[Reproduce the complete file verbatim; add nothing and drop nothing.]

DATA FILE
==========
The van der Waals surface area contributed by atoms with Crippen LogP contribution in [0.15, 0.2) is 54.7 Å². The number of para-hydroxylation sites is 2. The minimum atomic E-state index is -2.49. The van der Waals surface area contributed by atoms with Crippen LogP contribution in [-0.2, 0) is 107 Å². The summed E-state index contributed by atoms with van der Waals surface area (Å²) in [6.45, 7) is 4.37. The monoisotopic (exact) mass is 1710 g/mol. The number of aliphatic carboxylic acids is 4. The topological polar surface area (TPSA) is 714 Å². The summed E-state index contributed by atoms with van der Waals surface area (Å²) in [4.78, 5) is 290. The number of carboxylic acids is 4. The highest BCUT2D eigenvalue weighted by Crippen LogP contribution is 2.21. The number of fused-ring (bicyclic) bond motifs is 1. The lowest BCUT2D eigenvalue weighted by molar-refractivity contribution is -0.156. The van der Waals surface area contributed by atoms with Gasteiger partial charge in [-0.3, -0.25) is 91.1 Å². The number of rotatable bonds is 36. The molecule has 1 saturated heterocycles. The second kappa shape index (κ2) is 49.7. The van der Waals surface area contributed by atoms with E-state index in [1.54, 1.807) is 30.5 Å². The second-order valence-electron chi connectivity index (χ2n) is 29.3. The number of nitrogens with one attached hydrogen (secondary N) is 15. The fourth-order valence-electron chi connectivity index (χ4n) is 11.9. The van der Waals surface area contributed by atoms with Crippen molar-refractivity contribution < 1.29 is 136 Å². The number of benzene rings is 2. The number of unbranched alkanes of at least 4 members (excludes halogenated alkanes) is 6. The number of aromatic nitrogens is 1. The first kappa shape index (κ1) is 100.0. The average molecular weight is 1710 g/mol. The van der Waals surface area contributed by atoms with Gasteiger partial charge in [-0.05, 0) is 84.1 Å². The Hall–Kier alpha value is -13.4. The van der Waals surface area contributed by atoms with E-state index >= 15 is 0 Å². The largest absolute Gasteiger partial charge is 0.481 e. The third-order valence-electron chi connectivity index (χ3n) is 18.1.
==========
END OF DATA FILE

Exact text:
The van der Waals surface area contributed by atoms with Crippen LogP contribution in [0.15, 0.2) is 54.7 Å². The number of para-hydroxylation sites is 2. The minimum atomic E-state index is -2.49. The van der Waals surface area contributed by atoms with Crippen LogP contribution in [-0.2, 0) is 107 Å². The summed E-state index contributed by atoms with van der Waals surface area (Å²) in [6.45, 7) is 4.37. The monoisotopic (exact) mass is 1710 g/mol. The number of aliphatic carboxylic acids is 4. The topological polar surface area (TPSA) is 714 Å². The summed E-state index contributed by atoms with van der Waals surface area (Å²) in [4.78, 5) is 290. The number of carboxylic acids is 4. The highest BCUT2D eigenvalue weighted by Crippen LogP contribution is 2.21. The number of fused-ring (bicyclic) bond motifs is 1. The lowest BCUT2D eigenvalue weighted by molar-refractivity contribution is -0.156. The van der Waals surface area contributed by atoms with Gasteiger partial charge in [-0.3, -0.25) is 91.1 Å². The number of rotatable bonds is 36. The molecule has 1 saturated heterocycles. The second kappa shape index (κ2) is 49.7. The van der Waals surface area contributed by atoms with E-state index in [1.54, 1.807) is 30.5 Å². The second-order valence-electron chi connectivity index (χ2n) is 29.3. The number of nitrogens with one attached hydrogen (secondary N) is 15. The fourth-order valence-electron chi connectivity index (χ4n) is 11.9. The van der Waals surface area contributed by atoms with Crippen molar-refractivity contribution < 1.29 is 136 Å². The number of benzene rings is 2. The number of unbranched alkanes of at least 4 members (excludes halogenated alkanes) is 6. The number of aromatic nitrogens is 1. The first kappa shape index (κ1) is 100.0. The average molecular weight is 1710 g/mol. The van der Waals surface area contributed by atoms with Gasteiger partial charge in [-0.05, 0) is 84.1 Å². The Hall–Kier alpha value is -13.4. The van der Waals surface area contributed by atoms with E-state index >= 15 is 0 Å². The largest absolute Gasteiger partial charge is 0.481 e. The third-order valence-electron chi connectivity index (χ3n) is 18.1.